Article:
The death of a loved one shatters the assumptive world, leaving little ground to stand on. It is human nature to seek answers and meaning. Many people search for a timeline – “how long before the pain stops?” Many others want to know what to expect – “what are the stages of grief?” After all, it would be nice to know what to expect after the rug has been pulled out from below.
Misnomer: The 5 Stages of Grief
When Elisabeth Kubler-Ross wrote On Death and Dying in 1969, she began a revolution. The process of dying, indeed the emotions of the dying patient, finally received recognition by not only the medical community, but the public at large. In her book, she outlines 5 stages that a dying person may experience: (1) Denial and Isolation, (2) Anger, (3) Bargaining, (4) Depression, (5) Acceptance.
Here is the problem: at some point, the 5 Stages of the Dying Patient mistakenly became known as the 5 Stages of Grief. Additionally, these 5 stages are not experienced by all patients, nor are they experienced by all bereaved persons.
Even Dr. Kubler-Ross did not mean for these 5 stages to become prescriptive for the dying patient, rather she meant for them to humanize the patient so that compassion and care could be offered during the patient’s final hours. In the introduction to her bestseller, Dr. Kubler-Ross explains:
[This book] is not meant to be a textbook on how to manage dying patients, nor is it intended to be a complete study of the psychology of the dying. It is simply an account of a new and challenging opportunity to refocus on the patient as a human being, to include him in dialogues, to learn from him the strengths and weaknesses of our hospital management of the patient.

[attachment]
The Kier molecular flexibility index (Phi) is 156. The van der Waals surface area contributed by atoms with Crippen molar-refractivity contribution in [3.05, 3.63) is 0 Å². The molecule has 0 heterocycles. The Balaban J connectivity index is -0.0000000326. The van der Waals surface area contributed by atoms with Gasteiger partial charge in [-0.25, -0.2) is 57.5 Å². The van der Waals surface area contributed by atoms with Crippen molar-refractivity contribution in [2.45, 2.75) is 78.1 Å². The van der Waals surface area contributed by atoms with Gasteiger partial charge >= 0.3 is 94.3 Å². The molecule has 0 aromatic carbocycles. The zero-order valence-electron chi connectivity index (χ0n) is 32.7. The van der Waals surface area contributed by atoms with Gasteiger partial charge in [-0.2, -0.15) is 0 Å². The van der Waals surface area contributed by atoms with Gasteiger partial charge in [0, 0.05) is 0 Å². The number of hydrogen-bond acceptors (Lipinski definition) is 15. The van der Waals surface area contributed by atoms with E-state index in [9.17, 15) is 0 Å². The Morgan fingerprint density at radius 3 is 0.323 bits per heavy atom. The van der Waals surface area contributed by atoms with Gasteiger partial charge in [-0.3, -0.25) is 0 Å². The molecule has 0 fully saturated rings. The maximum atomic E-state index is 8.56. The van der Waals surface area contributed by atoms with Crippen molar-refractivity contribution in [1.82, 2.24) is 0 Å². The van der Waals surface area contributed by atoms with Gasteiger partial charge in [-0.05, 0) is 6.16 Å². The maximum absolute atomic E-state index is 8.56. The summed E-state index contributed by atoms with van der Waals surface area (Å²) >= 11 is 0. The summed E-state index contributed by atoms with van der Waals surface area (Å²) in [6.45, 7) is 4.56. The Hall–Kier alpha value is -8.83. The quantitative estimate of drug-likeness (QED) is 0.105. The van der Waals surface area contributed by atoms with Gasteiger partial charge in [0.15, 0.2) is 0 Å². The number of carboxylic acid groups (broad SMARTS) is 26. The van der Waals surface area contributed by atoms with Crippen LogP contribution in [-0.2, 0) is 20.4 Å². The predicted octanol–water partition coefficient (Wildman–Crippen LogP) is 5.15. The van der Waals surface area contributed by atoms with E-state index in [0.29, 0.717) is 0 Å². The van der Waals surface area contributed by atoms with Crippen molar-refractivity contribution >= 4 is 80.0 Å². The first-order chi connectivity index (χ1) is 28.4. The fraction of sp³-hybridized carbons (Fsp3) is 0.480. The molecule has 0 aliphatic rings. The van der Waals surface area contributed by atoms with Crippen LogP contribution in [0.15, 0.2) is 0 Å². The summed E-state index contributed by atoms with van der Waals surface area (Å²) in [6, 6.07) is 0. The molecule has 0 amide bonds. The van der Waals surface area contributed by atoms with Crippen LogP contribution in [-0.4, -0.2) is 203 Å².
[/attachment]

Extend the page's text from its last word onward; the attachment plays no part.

She is certainly to be respected for her trailblazing, for her compassion, and her willingness to share it with the world. However, remember that these 5 stages were observations of dying patients, not prescriptive stages of grief.
Contemporary Theories of Grief
The reality is that “grief-work” is an active and individualized process. Contemporary theories of grief recognize that there are no stages to prescribe and nothing to cure. Grief is a natural reaction to loss, and each person’s experience will differ based on variables such as the quality of the relationship, status of unfinished business, support, coping strategies, the way in which the loss occurred, etc.
That being said, knowledge is power, and when everything is falling apart it is natural to try to gain control by learning more about grief. This is where the current theories of grief can be really useful. Over the next few weeks I will be offering more details on each of the following theories, all of which allow space for the individual expression of grief:
Meaning Reconstruction – Robert Neimeyer
When the assumptive world is shattered, we need to reconstruct our self-narrative and find meaning in a changed world.
Four Tasks of Mourning – William Worden
- Accept the Reality of the Loss
- Work through the Pain of Grief
- Adjust to a New Environment after the Loss
- Reinvest energy into Self and Life after the Loss
Dual Process Model – Margaret Strolbe
To cope with loss we move between a loss-oriented focus and a restoration-oriented focus.
Attachment Theory – John Bowlby
- There are psychological, physical, social, and spiritual components to grief
- Phases of grief include: Numbing, Yearning and Searching, Disorganization and Despair, and Reorganization.
In the mean time, take time to bring awareness to your experience. You may want to start by healing grief in the body, attend The Healing Retreat or Yoga for Grief group. Either way, be gentle with yourself and others.